The US Senate begins the debate on health care reform withhin the next couple of weeks, I thought it useful for readers to understand what one of the primal points…public option. What is it? Why has it stirred so much controversy?
During the 2008 Presidential Election, congressional democrats was united behind health care reform. Public options were promoted by Barack Obama during the election. He and congressional democrats believe this would drive down premiums. In contrast, health insurance companies have complained that this utility would shift the costs to them. Several health policy experts believe that this public option is not a replacement of Medicare coverage. Thus, a unique approach to increasing competition in the market place. Which should ideally mean–quality coverage for all. There is also the argument that public option has distinct strengths (Hacker, 2009). It has also been suggested that public health insurance programs have sustained quality, while reining in costs in comparison to private insurers.
Medicare, considered a behemoth, has also set the standard for private insurers. CMS unique quality standards, put the agency at an advantage in terms of electronic health record implementation and the subsequent costs compared to private insurers (considering the recent privacy breaches at the VA). It has also been suggested that private insurers pass their respective operating costs to their customers. Which ultimately leads to higher premiums and perhaps, decereased quality of care. Considering baby boomers have begun to mature into Medicare and Medicaid, it is essential [in terms of cost constraints] that quality of care not be compromised.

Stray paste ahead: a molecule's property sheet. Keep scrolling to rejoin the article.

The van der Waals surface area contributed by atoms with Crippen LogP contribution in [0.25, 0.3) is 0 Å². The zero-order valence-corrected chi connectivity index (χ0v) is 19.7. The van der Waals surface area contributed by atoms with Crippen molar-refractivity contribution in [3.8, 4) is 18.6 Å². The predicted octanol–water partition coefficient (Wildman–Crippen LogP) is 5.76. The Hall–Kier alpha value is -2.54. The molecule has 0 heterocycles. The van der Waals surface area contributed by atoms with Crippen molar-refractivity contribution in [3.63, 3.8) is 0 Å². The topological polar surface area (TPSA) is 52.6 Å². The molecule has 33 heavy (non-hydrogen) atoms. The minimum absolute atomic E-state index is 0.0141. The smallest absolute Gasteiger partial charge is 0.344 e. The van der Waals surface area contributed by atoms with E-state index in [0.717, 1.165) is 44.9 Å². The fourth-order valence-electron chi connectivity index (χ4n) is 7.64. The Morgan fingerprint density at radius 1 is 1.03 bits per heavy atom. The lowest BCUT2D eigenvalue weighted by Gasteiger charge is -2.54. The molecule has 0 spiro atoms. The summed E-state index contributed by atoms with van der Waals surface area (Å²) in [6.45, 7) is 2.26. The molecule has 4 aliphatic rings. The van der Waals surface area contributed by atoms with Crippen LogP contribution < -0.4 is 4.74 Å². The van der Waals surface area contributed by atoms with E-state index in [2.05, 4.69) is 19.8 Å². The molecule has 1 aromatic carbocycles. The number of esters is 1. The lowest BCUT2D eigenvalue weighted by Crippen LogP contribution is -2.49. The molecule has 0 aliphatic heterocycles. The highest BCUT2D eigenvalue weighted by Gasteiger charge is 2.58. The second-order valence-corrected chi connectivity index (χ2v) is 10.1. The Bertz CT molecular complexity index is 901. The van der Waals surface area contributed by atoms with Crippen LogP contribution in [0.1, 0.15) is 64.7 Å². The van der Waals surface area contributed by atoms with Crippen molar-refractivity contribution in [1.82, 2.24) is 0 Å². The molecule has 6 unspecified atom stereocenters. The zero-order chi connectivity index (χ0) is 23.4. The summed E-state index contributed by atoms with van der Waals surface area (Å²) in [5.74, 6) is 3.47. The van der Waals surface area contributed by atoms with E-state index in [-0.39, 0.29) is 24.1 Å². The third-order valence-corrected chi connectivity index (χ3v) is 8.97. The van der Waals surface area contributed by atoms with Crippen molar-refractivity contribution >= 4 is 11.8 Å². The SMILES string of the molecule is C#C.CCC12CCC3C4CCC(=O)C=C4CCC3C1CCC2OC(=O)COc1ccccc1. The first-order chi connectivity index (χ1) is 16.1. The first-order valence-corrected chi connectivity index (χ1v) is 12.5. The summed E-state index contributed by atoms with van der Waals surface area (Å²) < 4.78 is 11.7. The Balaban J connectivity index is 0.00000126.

“A public health insurance option (public insurance option or public option for short) is a propose health insurance plan that would be offered by the U.S. federal government. In Affordable Health Care for America Act (H.R. 3962), and its predecessor H.R. 3200, it falls under the category of a Qualified Health Benefit Plan. The federal government would create a health insurance plan financed entirely by premiums, to provide citizens not covered by employer or other state insurance plans an option for health insurance that would compete with private insurers. There are no subsidies set aside exclusively for a public health insurance plan in any of the bills currently before Congress. The plans stated in the Senate HLP Committee and H.R. 3962, the two that contain clauses establishing a public insurance option, require the repayment of “seed money” to the Treasury over a ten year period.”
Hacker, J. (2009). National Health Reform: Key To Cost Control and Quality Coverage. Retrieved from http://institute.ourfuture.org/files/Jacob_Hacker_Public_Plan_Choice.pdf on September 22, 2009.